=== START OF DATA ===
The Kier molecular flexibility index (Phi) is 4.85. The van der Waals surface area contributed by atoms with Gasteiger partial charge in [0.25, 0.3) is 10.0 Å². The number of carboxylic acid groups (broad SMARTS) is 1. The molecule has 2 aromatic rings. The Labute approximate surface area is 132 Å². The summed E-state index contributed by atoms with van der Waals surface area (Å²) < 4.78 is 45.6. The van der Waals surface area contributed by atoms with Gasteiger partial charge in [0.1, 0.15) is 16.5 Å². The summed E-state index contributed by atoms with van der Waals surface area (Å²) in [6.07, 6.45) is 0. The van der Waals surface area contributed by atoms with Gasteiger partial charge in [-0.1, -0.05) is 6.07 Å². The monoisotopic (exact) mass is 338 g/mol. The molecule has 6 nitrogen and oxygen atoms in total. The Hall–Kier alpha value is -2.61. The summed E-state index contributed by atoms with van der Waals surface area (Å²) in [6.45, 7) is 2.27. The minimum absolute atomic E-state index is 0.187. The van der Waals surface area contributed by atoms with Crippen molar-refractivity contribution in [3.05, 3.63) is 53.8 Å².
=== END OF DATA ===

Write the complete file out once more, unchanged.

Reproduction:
The Kier molecular flexibility index (Phi) is 4.85. The van der Waals surface area contributed by atoms with Gasteiger partial charge in [0.25, 0.3) is 10.0 Å². The number of carboxylic acid groups (broad SMARTS) is 1. The molecule has 2 aromatic rings. The Labute approximate surface area is 132 Å². The summed E-state index contributed by atoms with van der Waals surface area (Å²) < 4.78 is 45.6. The van der Waals surface area contributed by atoms with Gasteiger partial charge in [0.1, 0.15) is 16.5 Å². The summed E-state index contributed by atoms with van der Waals surface area (Å²) in [6.07, 6.45) is 0. The van der Waals surface area contributed by atoms with Gasteiger partial charge in [-0.1, -0.05) is 6.07 Å². The monoisotopic (exact) mass is 338 g/mol. The molecule has 6 nitrogen and oxygen atoms in total. The Hall–Kier alpha value is -2.61. The summed E-state index contributed by atoms with van der Waals surface area (Å²) in [6.45, 7) is 2.27. The minimum absolute atomic E-state index is 0.187. The van der Waals surface area contributed by atoms with Crippen molar-refractivity contribution in [3.05, 3.63) is 53.8 Å².